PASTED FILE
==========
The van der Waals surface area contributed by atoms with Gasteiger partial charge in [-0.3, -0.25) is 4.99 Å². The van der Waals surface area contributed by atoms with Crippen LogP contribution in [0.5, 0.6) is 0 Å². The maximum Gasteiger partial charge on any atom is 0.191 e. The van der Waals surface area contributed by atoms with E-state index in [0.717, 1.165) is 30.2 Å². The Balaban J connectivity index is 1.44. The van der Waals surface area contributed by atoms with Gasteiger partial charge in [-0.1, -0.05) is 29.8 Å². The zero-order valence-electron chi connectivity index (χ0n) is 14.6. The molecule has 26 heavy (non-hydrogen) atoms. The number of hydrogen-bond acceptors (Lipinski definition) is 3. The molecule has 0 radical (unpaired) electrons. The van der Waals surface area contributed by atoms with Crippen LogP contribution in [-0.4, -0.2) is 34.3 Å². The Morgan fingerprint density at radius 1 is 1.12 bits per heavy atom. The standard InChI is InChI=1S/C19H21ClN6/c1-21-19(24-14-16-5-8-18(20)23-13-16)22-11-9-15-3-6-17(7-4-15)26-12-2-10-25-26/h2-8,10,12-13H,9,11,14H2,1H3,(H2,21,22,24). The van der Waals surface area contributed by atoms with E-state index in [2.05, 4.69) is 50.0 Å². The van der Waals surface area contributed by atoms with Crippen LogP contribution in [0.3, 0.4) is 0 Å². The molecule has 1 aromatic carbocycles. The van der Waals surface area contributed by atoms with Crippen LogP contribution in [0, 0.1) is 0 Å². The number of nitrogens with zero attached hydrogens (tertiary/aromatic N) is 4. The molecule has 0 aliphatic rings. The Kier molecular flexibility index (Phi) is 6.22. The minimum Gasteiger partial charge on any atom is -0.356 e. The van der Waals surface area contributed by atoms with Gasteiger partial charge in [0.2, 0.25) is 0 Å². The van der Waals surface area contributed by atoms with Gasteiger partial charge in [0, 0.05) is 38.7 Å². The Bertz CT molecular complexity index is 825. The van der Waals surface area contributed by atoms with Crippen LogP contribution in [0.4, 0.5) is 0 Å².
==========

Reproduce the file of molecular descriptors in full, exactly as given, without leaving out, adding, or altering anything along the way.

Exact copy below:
The van der Waals surface area contributed by atoms with Gasteiger partial charge in [-0.3, -0.25) is 4.99 Å². The van der Waals surface area contributed by atoms with Crippen LogP contribution in [0.5, 0.6) is 0 Å². The maximum Gasteiger partial charge on any atom is 0.191 e. The van der Waals surface area contributed by atoms with E-state index in [0.717, 1.165) is 30.2 Å². The Balaban J connectivity index is 1.44. The van der Waals surface area contributed by atoms with Gasteiger partial charge in [-0.1, -0.05) is 29.8 Å². The zero-order valence-electron chi connectivity index (χ0n) is 14.6. The molecule has 26 heavy (non-hydrogen) atoms. The number of hydrogen-bond acceptors (Lipinski definition) is 3. The molecule has 0 radical (unpaired) electrons. The van der Waals surface area contributed by atoms with Crippen LogP contribution in [-0.4, -0.2) is 34.3 Å². The Morgan fingerprint density at radius 1 is 1.12 bits per heavy atom. The standard InChI is InChI=1S/C19H21ClN6/c1-21-19(24-14-16-5-8-18(20)23-13-16)22-11-9-15-3-6-17(7-4-15)26-12-2-10-25-26/h2-8,10,12-13H,9,11,14H2,1H3,(H2,21,22,24). The van der Waals surface area contributed by atoms with E-state index in [2.05, 4.69) is 50.0 Å². The van der Waals surface area contributed by atoms with Crippen LogP contribution in [0.3, 0.4) is 0 Å². The molecule has 1 aromatic carbocycles. The van der Waals surface area contributed by atoms with Crippen LogP contribution in [0, 0.1) is 0 Å². The number of nitrogens with zero attached hydrogens (tertiary/aromatic N) is 4. The molecule has 0 aliphatic rings. The Kier molecular flexibility index (Phi) is 6.22. The minimum Gasteiger partial charge on any atom is -0.356 e. The van der Waals surface area contributed by atoms with Gasteiger partial charge in [0.2, 0.25) is 0 Å². The van der Waals surface area contributed by atoms with Gasteiger partial charge in [0, 0.05) is 38.7 Å². The Bertz CT molecular complexity index is 825. The van der Waals surface area contributed by atoms with Crippen LogP contribution in [0.4, 0.5) is 0 Å².